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Jewish Journal

“While God Weeps”

by Rabbi Joshua Levine Grater

July 30, 2014 | 11:47 am

While God Weeps,

The children of Abraham continue to slaughter one another,

As it was before, so it is now, hatred and mistrust fogging our ability to see the humanity in one another.  Palestinians unable to see the humanity in Isaac, Israelis unable to see the humanity in Ishmael.

Jews unable to see the humanity in Esau, Muslims unable to see the humanity in Jacob. 

While God weeps,

The children of God, blinded by a false sense of justice and righteousness, commit the the most heinous of crimes, kidnapping and killing our children and destroying hope in the future. 

The world stands by and watches, lulled to sleep by feelings of helplessness, hopelessness, apathy and what we now call compassion fatigue. 

How long, O God, how long must we suffer?  Ancient words, present feelings, repeated stories of distant past colliding with images from the painful now. 

Moving through the pain and the suffering, we look for light, we look for safety, we seek a way out of this nightmare. 

While God weeps, waiting for us to act. 

While God weeps,

Jews wonder if the world is abandoning us, again, as crowds grow to shout us down, as vile words and anti-Semitic tirades dash our sense of acceptance and renewal, the world quickly turns dark in the places that knew the deepest darkness. 

Jews wonder, and fear, what will be?  Who will stand with us?  What have we done to deserve the hatred and bigotry that seems to follow us no matter how much we give to the world, no matter how much we contribute and help and offer and try.  Sometimes we fail, as we are human, but we have succeeded in so much good, and so we wonder. 

While God weeps, little Jewish children are in shelters, Europeans Jews are attacked, American Jews rally, yet we wonder: what will be?

While God weeps,

And here I reach across the divide to the people whose leadership seeks our destruction and offer my humanity.  Children of Gaza needlessly dying, prisoners to their failed leadership of hatred and destruction.  I can cry for them too, for I am human, I am Jewish and my values teach me that all life is sacred, all spilled blood is tragic, all death is painful.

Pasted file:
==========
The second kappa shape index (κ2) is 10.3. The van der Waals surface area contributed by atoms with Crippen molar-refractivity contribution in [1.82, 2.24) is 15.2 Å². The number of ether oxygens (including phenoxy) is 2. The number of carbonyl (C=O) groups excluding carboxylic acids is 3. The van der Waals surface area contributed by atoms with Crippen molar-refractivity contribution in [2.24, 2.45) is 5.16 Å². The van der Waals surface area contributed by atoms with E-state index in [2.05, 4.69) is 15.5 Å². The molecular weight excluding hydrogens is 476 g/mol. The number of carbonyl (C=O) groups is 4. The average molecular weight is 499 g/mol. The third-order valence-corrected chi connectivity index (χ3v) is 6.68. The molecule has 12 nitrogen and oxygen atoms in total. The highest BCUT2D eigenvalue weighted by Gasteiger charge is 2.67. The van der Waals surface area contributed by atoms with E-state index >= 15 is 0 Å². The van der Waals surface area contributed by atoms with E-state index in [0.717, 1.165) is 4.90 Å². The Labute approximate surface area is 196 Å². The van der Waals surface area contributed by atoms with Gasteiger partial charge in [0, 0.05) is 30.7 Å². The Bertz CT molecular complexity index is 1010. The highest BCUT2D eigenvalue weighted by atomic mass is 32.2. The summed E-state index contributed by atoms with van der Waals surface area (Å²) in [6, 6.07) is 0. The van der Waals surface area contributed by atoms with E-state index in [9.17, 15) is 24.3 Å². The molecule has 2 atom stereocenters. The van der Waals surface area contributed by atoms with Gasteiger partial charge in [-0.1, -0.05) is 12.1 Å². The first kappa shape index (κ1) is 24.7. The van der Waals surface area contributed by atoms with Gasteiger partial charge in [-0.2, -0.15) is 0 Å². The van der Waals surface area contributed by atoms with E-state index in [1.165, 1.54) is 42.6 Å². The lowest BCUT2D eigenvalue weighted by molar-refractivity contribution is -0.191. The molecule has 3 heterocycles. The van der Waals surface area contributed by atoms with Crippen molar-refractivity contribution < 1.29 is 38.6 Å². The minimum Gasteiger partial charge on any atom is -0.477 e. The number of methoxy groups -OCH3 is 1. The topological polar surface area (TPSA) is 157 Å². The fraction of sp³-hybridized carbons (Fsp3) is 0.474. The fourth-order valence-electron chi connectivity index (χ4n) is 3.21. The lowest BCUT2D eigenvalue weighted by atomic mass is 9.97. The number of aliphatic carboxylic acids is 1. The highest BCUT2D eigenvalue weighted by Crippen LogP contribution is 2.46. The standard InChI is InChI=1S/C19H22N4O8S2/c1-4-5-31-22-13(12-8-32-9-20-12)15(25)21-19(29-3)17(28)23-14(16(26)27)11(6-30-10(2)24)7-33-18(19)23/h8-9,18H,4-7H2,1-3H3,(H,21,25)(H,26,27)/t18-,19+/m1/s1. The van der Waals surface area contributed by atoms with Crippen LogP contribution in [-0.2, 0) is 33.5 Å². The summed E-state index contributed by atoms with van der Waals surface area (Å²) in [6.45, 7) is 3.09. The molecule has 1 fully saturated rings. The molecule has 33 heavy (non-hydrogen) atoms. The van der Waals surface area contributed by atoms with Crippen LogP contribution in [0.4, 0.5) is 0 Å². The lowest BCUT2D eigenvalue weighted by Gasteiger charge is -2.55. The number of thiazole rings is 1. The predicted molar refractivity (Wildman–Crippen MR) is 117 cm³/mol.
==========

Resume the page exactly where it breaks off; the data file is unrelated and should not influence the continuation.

I refuse to shut off my valves of compassion for the other, even in the face of war, for then I become the war, I become the darkness I seek to eradicate.  I am sad and sorry that so many children are dying, God’s strength and comfort to all those grieving.  Not just my Jewish brothers and sisters, but my Arab cousins, the souls of the young not allowed to live their destiny, reach their potential.

While God weeps, so do I. 

While God weeps,

There is no peace, no leadership to cross the massive divide, the centuries old chasm that separates us from our divine ability to settle differences without war, to listen to one another, to accept another’s pain, to ask for forgiveness, to offer forgiveness.  There is evil in the world, a part of the same divine plan that allows for goodness and righteousness, and so we must fight the darkness, must stand up like Mordechai, like Esther, like Judah and like Akiva, like Moses and like Aaron.  And still, we must not become the darkness we seek to defeat, must not allow the evil to pervade our soul, must stand strong against evil while not becoming evil. 

While God weeps, we try and figure out how to do this balancing act.

While God weeps,

I pray the line from psalms, “tov adonai la’kol v’rachamav al kol ma’asav, God is good to all, and God’s compassion extends to all.”  I seek to not allow the weeping to win, the darkness to achieve victory, the hate to devour my soul and the soul of my people.  Psalms also remind me, “in the evening I lay down weeping, but with the dawn comes joy.” 

We are waiting for that dawn, we must help usher in that dawn, together, human beings of good will.  Jews and Arabs, Muslims and Christians, Israelis and Palestinians, Ishmael and Isaac, Jacob and Esau.  We have not come into being to hate or destroy, but we have come into being to praise, to labor and to love.

While God is weeping, we must work, we must fight, we must defend ourselves, yes, but we must defend our souls too.  While God is weeping, we can weep too.  And through the tears of pain, sorrow and desolation, may we plant the gardens of a new tomorrow.  May the weeping water the roots of a new dawn, for we can’t survive alone, in the darkness, forever.

With hope, with courage, with light and with the prayer for a better tomorrow, I say amen.

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